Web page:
thanks, i just edited the settings a bit and looks great ^^

If you have any more questions, I think you have me on skype (lander.denys) 


“What i like about photographs is that they capture a moment that’s gone forever, impossible to reproduce.” 
― Karl Lagerfeld 

Visit my facebook page for more info: Lander Denys


Hammerli
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Posted 02 November 2013 - 02:22 PM

I was thinking of writing some guides as well, will have a look if I can come up with something complimentary instead of just rehashed content.

Nice guide, but there are also some things that I disagree with however. Recommending lenses is a pretty bad idea, the lenses you named will be really poor lenses for higher end cameras. Depending on the body you use, certain cheaper lenses are not an option because of lens errors that start showing on the higher end cameras, especially on full frame cameras. I'm a big fan of using just the high end canon lenses, because they're the best when using prime lenses imo, but that's highly subjective. I also have some suggestions for the categories of lenses like super wide angle lenses, prime telelenses and macro lenses.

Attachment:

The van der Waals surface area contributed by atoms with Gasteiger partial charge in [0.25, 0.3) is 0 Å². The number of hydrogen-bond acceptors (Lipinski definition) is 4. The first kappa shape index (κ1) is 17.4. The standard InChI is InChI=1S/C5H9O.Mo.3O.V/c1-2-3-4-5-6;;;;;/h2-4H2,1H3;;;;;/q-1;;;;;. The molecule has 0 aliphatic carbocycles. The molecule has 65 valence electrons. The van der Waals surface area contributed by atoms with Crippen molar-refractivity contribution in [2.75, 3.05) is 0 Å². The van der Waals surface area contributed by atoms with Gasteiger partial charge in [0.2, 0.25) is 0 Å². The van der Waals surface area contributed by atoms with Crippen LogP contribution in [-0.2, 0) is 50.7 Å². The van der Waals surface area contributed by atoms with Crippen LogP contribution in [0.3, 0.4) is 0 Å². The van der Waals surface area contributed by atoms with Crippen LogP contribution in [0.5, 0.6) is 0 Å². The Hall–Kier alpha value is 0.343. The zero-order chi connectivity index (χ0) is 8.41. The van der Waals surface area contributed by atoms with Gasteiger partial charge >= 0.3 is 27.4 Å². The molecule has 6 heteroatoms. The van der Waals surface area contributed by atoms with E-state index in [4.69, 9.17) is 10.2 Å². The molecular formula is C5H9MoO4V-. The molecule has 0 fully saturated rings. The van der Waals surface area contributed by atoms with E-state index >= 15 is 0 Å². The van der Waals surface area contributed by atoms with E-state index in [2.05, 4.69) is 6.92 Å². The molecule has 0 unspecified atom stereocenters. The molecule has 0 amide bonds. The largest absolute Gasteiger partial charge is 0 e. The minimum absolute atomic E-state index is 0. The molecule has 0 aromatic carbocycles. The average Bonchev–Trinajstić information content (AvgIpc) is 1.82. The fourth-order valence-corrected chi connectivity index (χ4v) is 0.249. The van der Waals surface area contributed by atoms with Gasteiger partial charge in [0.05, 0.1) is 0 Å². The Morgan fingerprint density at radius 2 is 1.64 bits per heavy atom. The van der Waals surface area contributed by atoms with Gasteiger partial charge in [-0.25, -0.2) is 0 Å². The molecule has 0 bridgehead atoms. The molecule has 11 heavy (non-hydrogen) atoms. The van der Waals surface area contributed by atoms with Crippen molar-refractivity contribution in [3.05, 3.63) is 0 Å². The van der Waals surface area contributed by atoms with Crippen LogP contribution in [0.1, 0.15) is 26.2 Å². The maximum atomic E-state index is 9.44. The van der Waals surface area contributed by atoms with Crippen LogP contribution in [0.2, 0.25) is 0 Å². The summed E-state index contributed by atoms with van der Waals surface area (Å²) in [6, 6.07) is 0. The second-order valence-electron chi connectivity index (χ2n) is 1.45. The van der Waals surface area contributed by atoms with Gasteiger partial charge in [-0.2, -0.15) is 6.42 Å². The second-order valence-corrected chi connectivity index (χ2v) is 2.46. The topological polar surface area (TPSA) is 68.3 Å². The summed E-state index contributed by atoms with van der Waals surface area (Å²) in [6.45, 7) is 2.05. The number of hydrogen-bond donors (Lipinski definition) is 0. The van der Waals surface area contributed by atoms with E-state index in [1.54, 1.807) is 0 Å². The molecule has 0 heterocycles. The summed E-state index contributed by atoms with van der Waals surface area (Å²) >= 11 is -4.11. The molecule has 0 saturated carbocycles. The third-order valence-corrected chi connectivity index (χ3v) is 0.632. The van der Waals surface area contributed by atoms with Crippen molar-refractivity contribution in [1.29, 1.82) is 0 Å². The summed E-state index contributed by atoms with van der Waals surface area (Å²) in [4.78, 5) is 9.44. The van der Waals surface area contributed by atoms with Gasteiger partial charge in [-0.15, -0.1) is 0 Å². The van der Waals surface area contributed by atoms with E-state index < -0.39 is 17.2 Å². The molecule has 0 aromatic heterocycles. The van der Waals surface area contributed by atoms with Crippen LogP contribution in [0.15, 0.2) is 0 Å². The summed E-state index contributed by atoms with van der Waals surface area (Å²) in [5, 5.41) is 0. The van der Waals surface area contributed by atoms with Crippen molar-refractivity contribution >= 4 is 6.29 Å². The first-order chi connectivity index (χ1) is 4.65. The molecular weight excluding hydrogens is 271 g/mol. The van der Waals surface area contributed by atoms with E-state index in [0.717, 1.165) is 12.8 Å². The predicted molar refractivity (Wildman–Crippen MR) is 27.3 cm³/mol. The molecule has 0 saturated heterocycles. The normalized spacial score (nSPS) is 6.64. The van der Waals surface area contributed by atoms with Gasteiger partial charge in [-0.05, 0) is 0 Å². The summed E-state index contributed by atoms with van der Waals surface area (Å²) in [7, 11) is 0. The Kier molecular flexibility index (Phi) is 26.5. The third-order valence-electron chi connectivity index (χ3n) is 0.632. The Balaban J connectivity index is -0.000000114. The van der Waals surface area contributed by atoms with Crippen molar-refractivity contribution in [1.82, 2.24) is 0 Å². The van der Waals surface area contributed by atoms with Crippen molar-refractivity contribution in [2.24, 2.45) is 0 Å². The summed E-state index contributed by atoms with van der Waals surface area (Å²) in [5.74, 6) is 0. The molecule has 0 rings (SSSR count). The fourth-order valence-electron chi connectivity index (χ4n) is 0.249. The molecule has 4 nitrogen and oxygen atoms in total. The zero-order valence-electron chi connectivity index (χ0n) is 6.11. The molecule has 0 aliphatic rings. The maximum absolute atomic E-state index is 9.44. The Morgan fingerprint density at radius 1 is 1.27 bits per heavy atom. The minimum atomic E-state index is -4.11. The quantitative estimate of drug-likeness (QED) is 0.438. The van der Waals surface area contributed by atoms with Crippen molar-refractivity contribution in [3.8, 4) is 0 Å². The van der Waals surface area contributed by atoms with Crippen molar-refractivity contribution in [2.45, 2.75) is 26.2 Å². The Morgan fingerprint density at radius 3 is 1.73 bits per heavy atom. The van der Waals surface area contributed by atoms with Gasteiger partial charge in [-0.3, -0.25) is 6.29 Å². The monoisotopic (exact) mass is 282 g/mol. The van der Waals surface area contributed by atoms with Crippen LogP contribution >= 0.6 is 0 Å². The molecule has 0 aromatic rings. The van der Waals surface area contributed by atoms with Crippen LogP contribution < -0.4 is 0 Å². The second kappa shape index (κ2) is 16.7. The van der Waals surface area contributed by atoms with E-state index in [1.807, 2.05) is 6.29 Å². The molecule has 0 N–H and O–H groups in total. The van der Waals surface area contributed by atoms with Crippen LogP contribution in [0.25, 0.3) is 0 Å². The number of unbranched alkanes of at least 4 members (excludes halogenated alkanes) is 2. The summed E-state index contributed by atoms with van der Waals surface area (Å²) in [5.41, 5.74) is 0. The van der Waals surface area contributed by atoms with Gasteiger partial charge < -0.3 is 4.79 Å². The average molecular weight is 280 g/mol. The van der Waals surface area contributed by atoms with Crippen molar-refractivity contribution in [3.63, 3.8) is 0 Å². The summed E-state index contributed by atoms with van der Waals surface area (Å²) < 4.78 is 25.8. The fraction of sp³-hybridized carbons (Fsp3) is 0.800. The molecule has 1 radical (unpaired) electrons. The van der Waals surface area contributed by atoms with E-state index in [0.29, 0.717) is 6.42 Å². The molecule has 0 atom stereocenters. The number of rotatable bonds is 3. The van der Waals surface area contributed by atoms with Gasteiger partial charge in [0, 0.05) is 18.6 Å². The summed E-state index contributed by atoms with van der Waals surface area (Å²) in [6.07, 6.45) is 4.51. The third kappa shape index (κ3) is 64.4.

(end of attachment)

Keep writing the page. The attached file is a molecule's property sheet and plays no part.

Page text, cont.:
For starters I'd also recommend looking at compact cameras like the canon powershot, or a lumix or nikon equivalent, because the quality is good enough if you don't want to print. For digital artwork it will be good enough. You'll get less depth of field and more noise, the bigger the sensor the better in this case, but for a starter on a budget it's decent. It also teaches you to work with the aperture, shutterspeed and iso.

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Bacca
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Posted 11 November 2013 - 11:42 PM

Holy cow even batteries matter wow great tips definitely helpful thanks

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thanks to Maid232 and Absynthe  for the awesome signatures